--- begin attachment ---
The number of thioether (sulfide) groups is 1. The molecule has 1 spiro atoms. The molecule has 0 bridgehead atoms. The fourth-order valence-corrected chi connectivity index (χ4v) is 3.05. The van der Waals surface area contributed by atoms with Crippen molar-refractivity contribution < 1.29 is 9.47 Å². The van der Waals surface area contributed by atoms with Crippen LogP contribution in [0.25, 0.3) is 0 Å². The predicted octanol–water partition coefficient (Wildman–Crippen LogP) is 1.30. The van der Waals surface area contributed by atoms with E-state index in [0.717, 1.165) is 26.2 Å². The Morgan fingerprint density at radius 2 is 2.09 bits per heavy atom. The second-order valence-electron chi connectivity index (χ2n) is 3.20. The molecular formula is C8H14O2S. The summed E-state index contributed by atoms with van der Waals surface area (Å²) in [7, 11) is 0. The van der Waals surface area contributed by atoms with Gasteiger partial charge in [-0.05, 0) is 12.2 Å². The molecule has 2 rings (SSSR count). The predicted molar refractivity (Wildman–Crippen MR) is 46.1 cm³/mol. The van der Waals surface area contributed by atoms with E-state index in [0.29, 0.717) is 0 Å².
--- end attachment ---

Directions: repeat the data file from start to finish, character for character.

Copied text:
The number of thioether (sulfide) groups is 1. The molecule has 1 spiro atoms. The molecule has 0 bridgehead atoms. The fourth-order valence-corrected chi connectivity index (χ4v) is 3.05. The van der Waals surface area contributed by atoms with Crippen molar-refractivity contribution < 1.29 is 9.47 Å². The van der Waals surface area contributed by atoms with Crippen LogP contribution in [0.25, 0.3) is 0 Å². The predicted octanol–water partition coefficient (Wildman–Crippen LogP) is 1.30. The van der Waals surface area contributed by atoms with E-state index in [0.717, 1.165) is 26.2 Å². The Morgan fingerprint density at radius 2 is 2.09 bits per heavy atom. The second-order valence-electron chi connectivity index (χ2n) is 3.20. The molecular formula is C8H14O2S. The summed E-state index contributed by atoms with van der Waals surface area (Å²) in [7, 11) is 0. The van der Waals surface area contributed by atoms with Gasteiger partial charge in [-0.05, 0) is 12.2 Å². The molecule has 2 rings (SSSR count). The predicted molar refractivity (Wildman–Crippen MR) is 46.1 cm³/mol. The van der Waals surface area contributed by atoms with E-state index in [0.29, 0.717) is 0 Å².